Spring Sampler 88
A compilation of tunes assembled together and distributed to people's
cassette decks when they weren't looking, in the spring of 1988.

Tune 1 - This was the first instrumental number put together using a newly purchased Yamaha MT1X 4-track cassette deck, in the Fall of 1986. There's about three electric guitar tracks at any one time, and a Synsonics drum machine purchased from a friend (Bret) earlier that year (for about $50).

Production Part 1 - This thing, done early in 1987, was initially going to be the first part of a bigger (and probably rather bombastic) epic of ditties. Never know, might still happen. Anyway, there are two electric guitars going, and this is the first number where the Micromoog shows up. It was purchased for about $100 or so I think, from the same guy the Synsonics drum machine came from. (He had a Minimoog too, but not for sale.)

Me or Them - This song got recorded over a number of weeks or months. The electric rhythm guitar, drum machine and vocals were recorded in Waterloo, in and about early spring of 1987. The drum machine was a Yamaha RX15, borrowed from a guy (Bret again), while he took a break from playing with it. The lyrics and vocals were done by Ken Mohamed, singing into his trusty SM58 during the day, while I was out of my room, and usually in class. (This was during the period one might refer to as the Lost Ken Years, where he worked on secret projects, which I can't discuss.) Anyway, with basic tracks in place, I laid down the lead guitar bits in Ottawa, a month or two later, and mixed it down. This was so much like a song, people actually said "Hey, that's a song."

Asleep At The Wheel - Summer of 1987 saw the purchase of a Yamaha DX100 keyboard (FM synth, like the DX7), as well as a replacement of the borrowed RX15 with an RX11 (slightly fancier than the 15). Also, fun was being had with MIDI, firing drums with the keyboard, and even more cool, sequencing keyboard patterns from the drum machine. One neat thing to do was come up with some little drum pattern, then assign keyboard keys to the drums. If you ensure all the keys are of some easily listenable scale, then you sort of randomly discover a new melodic pattern, that is also pretty harmonious. Anyway, something like that happened here. After the standard foray into bombastic (like this word) drums, keyboard and electric guitar, the tune migrates into something more pleasant, with the drum machine running like a sequencer of the keyboard, triggering softer piano-like tones. FM synths always gave cool piano sounds too, so adding plinky piano was still irresistible. Organ-like stuff is in there too for good measure.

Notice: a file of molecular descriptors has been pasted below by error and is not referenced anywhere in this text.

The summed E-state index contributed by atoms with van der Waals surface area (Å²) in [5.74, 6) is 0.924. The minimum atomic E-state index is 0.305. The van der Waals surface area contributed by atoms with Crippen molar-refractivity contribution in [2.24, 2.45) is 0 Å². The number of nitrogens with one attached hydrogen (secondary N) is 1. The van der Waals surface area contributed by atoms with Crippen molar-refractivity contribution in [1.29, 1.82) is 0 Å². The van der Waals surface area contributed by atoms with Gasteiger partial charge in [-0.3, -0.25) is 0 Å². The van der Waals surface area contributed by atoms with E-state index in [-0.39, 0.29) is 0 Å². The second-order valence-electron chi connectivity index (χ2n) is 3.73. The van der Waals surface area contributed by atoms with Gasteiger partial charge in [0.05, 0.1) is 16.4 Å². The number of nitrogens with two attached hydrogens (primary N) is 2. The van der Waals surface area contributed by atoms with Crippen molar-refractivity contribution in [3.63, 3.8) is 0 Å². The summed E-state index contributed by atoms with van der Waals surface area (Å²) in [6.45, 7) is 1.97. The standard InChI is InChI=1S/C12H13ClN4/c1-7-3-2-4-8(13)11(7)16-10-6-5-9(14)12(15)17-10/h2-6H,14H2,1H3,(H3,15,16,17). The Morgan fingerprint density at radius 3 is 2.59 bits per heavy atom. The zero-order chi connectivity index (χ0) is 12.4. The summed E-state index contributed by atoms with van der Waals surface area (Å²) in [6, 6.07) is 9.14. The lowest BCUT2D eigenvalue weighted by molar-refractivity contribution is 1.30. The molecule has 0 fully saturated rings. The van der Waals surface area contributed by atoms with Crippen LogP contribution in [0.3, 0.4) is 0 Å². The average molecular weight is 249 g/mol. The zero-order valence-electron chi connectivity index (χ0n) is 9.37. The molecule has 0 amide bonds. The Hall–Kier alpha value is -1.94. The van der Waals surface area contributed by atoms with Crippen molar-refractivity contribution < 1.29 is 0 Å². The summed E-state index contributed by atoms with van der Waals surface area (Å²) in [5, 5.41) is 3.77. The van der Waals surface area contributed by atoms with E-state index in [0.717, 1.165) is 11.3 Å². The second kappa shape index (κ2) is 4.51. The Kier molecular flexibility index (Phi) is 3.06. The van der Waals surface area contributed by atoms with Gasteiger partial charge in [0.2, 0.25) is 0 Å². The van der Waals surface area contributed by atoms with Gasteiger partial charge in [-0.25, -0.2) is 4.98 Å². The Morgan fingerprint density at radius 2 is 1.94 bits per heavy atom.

Land of a Thousand T's - Recorded this number in the Fall of 1987 I think. Plinky-sounding synth sequence (again MIDI-driven by the drum machine), with whiney strings. There's the standard electric guitar rhythm going on there, and then of course the lead solo. So damn predictable.

There Is An Ear In My Chocolate Milk As Well - This started out as a little noise-making experiment in the early Spring of 1988, only to quickly move into a mid-seventies-style synth strings, fanfare horns, grandiose extravaganza leading-to-something-bigger affair. Anyway, after enough of that, it stops, and finds itself glued on to the front of something else, which most people would probably rather have listened to (if at all) right from the start; so here's that half: The List

For the above, everything was recorded direct to the MT1X cassette deck, with maybe an effects gizmo or two in between. If you notice the tinny sound throughout, you're not alone. I seemed to have a tendency towards that. It was perhaps partly the sounds I was using, a tendency to record and mix that way (maybe to compensate for cassette loss) and finally maybe something incremental in the occasional track bounce or the multi-generation copy during compilation (although you usually just get more muddy-sounding with bouncing and copying). Anyway, who knows. (If you know tell me.) In general, the multi-track for each tune was mixed-down to stereo cassette shortly after recording. Each stereo master was copied to the 'album' master in 1988, and this cassette was then used to make copies for distribution. In 1998, a distribution copy of the album was recorded into an Alesis ADAT (44.1kHz; 16-bit A/D) digital tape deck for safe-keeping. (The distribution copy was used since it was in better sounding shape than the album master.) Shortly after this, a laptop computer with a good A/D was acquired, along with the notion to make WAV's. The ADAT stereo tracks were played into the input of the laptop (that's 44.1;16 D/A and 44.1;16 A/D), converted to WAV's, and burnt to CD-ROM for yet more safe keeping. (Audio CD's were made too.) The WAV's have most recently been converted to 192 kbps MP3's, using the Blade encoder. If you kept score, I think you get: cassette (3.75ips) > cassette (1.875ips) > cassette > cassette > A/D-ADAT-D/A > A/D WAV > MP3. And that's it.